Anemone gets its name from “anemos”, the greek word for wind. It is sometimes called the windflower and the botanical name is pronounced a-NEM-o-nee.
These perennial flowers have long stems and petals that flower in a variety of colours. The petals are small and round and most flower heads have about five or six petals.
Anemones grow wild in countries as diverse as Israel, Japan and Britain, and the flowers will grow well in any loamy soil, particularly when slightly acidic and enriched with compost.
Planting in October will typically provide flowers in May and June of the following year. Anemones are grown commercially all over the world and can be grown cheaply from bulb or seed.
Anemone species are members of the Ranunculaceae family. Estimations vary on the exact number of known species, but it is certainly in excess of 150, with popular varieties including Snowdrop Anemone (Anemone sylvestris), Japanese Anemone (Anemone hupehensis) and Greek anemone (Anemone blanda).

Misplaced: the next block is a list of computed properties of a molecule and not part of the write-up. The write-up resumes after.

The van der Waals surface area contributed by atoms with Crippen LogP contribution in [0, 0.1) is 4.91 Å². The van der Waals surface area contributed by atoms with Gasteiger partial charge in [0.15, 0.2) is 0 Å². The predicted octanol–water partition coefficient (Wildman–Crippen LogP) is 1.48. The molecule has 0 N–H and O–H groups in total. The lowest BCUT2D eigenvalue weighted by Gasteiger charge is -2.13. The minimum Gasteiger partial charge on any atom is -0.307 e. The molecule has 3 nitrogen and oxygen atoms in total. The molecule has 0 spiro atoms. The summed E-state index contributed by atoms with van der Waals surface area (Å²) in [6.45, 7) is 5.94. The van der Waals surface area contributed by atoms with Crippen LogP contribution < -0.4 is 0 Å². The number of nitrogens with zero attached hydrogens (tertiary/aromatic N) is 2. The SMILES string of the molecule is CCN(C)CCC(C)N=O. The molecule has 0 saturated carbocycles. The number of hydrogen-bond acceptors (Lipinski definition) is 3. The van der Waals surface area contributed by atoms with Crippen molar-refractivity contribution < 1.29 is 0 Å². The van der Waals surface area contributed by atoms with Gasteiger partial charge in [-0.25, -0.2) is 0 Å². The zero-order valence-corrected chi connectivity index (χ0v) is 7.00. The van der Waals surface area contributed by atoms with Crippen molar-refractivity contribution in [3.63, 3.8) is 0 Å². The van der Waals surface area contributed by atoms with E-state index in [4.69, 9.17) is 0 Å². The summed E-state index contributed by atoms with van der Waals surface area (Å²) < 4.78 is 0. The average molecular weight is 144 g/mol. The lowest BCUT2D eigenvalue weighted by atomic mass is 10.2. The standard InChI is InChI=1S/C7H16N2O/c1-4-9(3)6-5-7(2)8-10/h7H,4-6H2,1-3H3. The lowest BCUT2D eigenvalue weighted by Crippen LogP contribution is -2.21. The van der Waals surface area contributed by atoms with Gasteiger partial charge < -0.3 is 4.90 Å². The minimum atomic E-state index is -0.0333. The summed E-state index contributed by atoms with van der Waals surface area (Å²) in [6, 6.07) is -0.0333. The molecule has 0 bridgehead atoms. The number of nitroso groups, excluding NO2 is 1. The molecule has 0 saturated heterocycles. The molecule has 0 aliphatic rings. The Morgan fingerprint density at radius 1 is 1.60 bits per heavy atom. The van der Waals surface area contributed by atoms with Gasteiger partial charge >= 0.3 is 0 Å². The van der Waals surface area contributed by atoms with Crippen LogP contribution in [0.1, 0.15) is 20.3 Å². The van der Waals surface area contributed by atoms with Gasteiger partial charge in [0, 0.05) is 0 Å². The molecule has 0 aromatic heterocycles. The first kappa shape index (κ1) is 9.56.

When growing anemones from bulbs, always soak them overnight in a small bowl of water to prepare them for growth. If growing in outdoor beds, give your anemones direct sun for anything from half to a full day, and plant in 1-2 inch holes. Anemones can also grow successfully in tubs, barrels and urns if placed in good quality soil with adequate drainage holes.
Did You Know?
- Legend has it that the Greek goddess Aphrodite’s tears gave life to anemones as she wept in mourning for the death of the god Adonis. Anemones are linked with anticipation, and are thought to close their petals as a signal that rain is coming.
- Some myths claim that magic fairies make their beds under the petals of anemones after sunset.